I've held off on constructing anything yet as i'm still thinking of returning the boss clamp as it's not a bolt on solution to my problem.

    Does anyone have any advise?

    thanks very much guys

    orfeo
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  2. #2
    Retired Defense Industry Engineer jadnashua's Avatar
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    I'd consider a rubber sleeve - one of those which SS hose clamps at either end. You might be able to stretch it to fit one end, and clamp it enough to seal at the other (depends on what's available which end might be bigger/smaller). What provisions do you have once the barrel is full? You certainly don't want it backing up in the downspout! Most of those I've seen have an overflow outlet. They are arranged so that you can daisy-chain multiple tanks together to expand your storage capacity.
    Jim DeBruycker
    Important note - I'm not a pro
    Retired Defense Industry Engineer; Schluter 2.5-day Workshop Completed 2013, 2014

  3. #3

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    Thanks jadnashua,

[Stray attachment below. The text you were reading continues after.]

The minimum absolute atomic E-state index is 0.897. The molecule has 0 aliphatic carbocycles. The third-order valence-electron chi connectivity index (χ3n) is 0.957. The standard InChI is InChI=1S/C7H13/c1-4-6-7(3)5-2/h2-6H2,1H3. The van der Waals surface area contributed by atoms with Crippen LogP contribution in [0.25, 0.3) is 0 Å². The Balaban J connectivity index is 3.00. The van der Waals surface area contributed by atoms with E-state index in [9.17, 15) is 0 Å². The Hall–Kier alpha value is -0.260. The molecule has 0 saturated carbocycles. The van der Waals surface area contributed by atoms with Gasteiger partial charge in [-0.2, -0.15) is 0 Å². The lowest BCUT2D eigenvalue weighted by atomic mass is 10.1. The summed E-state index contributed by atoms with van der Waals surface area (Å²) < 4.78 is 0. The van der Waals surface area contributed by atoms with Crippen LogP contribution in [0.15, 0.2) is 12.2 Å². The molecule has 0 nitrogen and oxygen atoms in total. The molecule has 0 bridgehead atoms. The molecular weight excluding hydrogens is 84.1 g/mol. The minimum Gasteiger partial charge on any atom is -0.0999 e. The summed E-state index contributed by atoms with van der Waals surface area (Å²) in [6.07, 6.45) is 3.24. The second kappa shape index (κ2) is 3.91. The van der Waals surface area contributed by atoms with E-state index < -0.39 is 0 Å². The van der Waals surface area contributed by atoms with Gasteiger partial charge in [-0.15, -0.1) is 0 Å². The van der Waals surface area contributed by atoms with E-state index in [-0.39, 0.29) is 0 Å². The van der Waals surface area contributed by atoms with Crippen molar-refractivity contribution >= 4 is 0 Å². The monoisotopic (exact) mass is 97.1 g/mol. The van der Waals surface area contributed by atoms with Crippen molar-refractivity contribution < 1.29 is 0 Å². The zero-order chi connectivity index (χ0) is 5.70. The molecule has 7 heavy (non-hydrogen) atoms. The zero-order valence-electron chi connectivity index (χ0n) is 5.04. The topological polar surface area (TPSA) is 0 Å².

So do you mean to have a rubber sleave that goes from the end of that boss clamp pictured to my wine barrel (they do both have similar size entry/exits). Or is that rubber sleave meant for where the boss clamp connects to the down pipe, i can't really imagine how that would go on but maybe i just need to see a picture of the type of rubber sleave.

    As for when the tank is full, for ease of construction, i was just going to screw the cap back onto the boss clamp as you can see in that picture. I would like to have an over flow system but i'm pretty sure it wouldn't be water tight and i would have leaks which i really want to avoid.

    Do you think i would get enough water coming out that 90 degree turn? that's my main concern.

    thanks again

    orfeo

  4. #4
    Plumber patrick88's Avatar
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    Why cant you just get some rain leaders and reroute them to the drum. I would find it hard to believe they don't sell them someplace